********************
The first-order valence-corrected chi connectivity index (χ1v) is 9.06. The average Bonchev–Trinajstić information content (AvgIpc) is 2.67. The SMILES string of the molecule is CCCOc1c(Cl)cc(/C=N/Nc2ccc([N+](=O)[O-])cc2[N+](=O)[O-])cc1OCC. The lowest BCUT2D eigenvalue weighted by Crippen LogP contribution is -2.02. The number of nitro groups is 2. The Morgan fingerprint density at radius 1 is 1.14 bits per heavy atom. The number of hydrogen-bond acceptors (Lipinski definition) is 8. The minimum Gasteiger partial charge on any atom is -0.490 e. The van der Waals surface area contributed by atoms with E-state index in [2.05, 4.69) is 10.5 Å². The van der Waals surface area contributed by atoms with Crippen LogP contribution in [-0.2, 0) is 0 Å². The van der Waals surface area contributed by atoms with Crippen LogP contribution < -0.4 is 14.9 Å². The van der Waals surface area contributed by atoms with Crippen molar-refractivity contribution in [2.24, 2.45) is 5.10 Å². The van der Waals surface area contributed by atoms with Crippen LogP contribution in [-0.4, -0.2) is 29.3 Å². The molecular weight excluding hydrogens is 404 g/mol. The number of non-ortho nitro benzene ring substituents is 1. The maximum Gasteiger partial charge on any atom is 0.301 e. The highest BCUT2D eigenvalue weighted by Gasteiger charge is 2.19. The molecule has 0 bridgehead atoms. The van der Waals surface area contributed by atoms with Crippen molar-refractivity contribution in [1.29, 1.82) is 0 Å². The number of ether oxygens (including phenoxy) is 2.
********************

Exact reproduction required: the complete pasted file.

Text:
The first-order valence-corrected chi connectivity index (χ1v) is 9.06. The average Bonchev–Trinajstić information content (AvgIpc) is 2.67. The SMILES string of the molecule is CCCOc1c(Cl)cc(/C=N/Nc2ccc([N+](=O)[O-])cc2[N+](=O)[O-])cc1OCC. The lowest BCUT2D eigenvalue weighted by Crippen LogP contribution is -2.02. The number of nitro groups is 2. The Morgan fingerprint density at radius 1 is 1.14 bits per heavy atom. The number of hydrogen-bond acceptors (Lipinski definition) is 8. The minimum Gasteiger partial charge on any atom is -0.490 e. The van der Waals surface area contributed by atoms with E-state index in [2.05, 4.69) is 10.5 Å². The van der Waals surface area contributed by atoms with Crippen LogP contribution in [-0.2, 0) is 0 Å². The van der Waals surface area contributed by atoms with Crippen LogP contribution < -0.4 is 14.9 Å². The van der Waals surface area contributed by atoms with Crippen molar-refractivity contribution in [2.24, 2.45) is 5.10 Å². The van der Waals surface area contributed by atoms with Crippen LogP contribution in [-0.4, -0.2) is 29.3 Å². The molecular weight excluding hydrogens is 404 g/mol. The number of non-ortho nitro benzene ring substituents is 1. The maximum Gasteiger partial charge on any atom is 0.301 e. The highest BCUT2D eigenvalue weighted by Gasteiger charge is 2.19. The molecule has 0 bridgehead atoms. The van der Waals surface area contributed by atoms with Crippen molar-refractivity contribution in [1.29, 1.82) is 0 Å². The number of ether oxygens (including phenoxy) is 2.